Triangular bipyramid

In geometry, the triangular bipyramid (or dipyramid) is a type of hexahedron, being the first in the infinite set of face-transitive bipyramids. It is the dual of the triangular prism with 6 isosceles triangle faces.

As the name suggests, it can be constructed by joining two tetrahedra along one face. Although all its faces are congruent and the solid is face-transitive, it is not a Platonic solid because some vertices adjoin three faces and others adjoin four.

The bipyramid whose six faces are all equilateral triangles is one of the Johnson solids, (J12). A Johnson solid is one of 92 strictly convex polyhedra that is composed of regular polygon faces but are not uniform polyhedra (that is, they are not Platonic solids, Archimedean solids, prisms, or antiprisms). They were named by Norman Johnson, who first listed these polyhedra in 1966.[1] As a Johnson solid with all faces equilateral triangles, it is also a deltahedron.

The dual polyhedron of the triangular bipyramid is the triangular prism, with five faces: two parallel equilateral triangles linked by a chain of three rectangles. Although the triangular prism has a form that is a uniform polyhedron (with square faces), the dual of the Johnson solid form of the bipyramid has rectangular rather than square faces, and is not uniform.

The triangular bipyramid can be constructed by augmentation of smaller ones, specifically two stacked regular octahedra with 3 triangular bipyramids added around the sides, and 1 tetrahedron above and below. This polyhedron has 24 equilateral triangle faces, but it is not a Johnson solid because it has coplanar faces. It is a coplanar 24-triangle deltahedron. This polyhedron exists as the augmentation of cells in a gyrated alternated cubic honeycomb. Larger triangular polyhedra can be generated similarly, like 9, 16 or 25 triangles per larger triangle face, seen as a section of a triangular tiling.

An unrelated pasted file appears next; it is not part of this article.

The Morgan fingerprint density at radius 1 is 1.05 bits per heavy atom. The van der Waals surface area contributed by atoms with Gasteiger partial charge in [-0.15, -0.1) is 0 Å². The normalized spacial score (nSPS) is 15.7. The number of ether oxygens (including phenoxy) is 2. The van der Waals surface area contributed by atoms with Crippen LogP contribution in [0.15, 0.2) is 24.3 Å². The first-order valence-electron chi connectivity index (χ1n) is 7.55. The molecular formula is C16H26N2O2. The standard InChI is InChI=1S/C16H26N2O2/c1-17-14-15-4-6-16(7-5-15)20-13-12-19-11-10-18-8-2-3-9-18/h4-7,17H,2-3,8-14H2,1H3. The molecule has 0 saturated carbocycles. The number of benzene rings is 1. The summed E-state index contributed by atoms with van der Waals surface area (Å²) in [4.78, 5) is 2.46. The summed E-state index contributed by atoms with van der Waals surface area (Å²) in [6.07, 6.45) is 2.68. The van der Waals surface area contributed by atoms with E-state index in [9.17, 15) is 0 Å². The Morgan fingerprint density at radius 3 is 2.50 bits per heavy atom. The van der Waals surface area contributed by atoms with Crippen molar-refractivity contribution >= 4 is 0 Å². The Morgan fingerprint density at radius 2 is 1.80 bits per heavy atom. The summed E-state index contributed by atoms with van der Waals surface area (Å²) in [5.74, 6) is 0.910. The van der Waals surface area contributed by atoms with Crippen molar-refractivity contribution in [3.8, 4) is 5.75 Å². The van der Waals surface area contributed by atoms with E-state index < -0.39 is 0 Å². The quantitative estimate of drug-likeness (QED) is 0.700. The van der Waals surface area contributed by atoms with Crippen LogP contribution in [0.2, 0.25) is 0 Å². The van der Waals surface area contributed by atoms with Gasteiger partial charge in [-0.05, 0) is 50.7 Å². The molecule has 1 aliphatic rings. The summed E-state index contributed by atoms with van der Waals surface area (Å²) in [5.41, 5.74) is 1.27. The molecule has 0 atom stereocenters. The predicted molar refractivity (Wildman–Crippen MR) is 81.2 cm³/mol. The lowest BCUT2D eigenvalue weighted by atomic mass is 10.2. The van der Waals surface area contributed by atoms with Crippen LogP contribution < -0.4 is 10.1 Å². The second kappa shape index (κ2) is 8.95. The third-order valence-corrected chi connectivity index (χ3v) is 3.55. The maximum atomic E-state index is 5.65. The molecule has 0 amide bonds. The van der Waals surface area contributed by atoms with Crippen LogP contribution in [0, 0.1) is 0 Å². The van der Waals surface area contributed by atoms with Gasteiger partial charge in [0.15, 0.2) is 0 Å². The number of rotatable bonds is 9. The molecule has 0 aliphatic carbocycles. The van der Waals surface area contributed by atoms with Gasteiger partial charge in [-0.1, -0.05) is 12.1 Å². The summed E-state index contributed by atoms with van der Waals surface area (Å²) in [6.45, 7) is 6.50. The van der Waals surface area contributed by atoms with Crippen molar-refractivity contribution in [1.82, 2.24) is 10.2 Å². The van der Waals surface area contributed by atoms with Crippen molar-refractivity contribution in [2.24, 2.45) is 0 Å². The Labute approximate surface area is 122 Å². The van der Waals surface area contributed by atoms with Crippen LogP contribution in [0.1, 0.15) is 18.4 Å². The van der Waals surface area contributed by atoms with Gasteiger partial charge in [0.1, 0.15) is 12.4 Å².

The triangular bipyramid can form a tessellation of space with octahedra or with truncated tetrahedra.[3]

When projected onto a sphere, it resembles a compound of a trigonal hosohedron and trigonal dihedron. It is part of an infinite series of dual pair compounds of regular polyhedra projected onto spheres. The triangular bipyramid can be referred to as a deltoidal hexahedron for consistency with the other solids in the series, although the "deltoids" are triangles instead of kites in this case, as the angle from the dihedron is 180 degrees.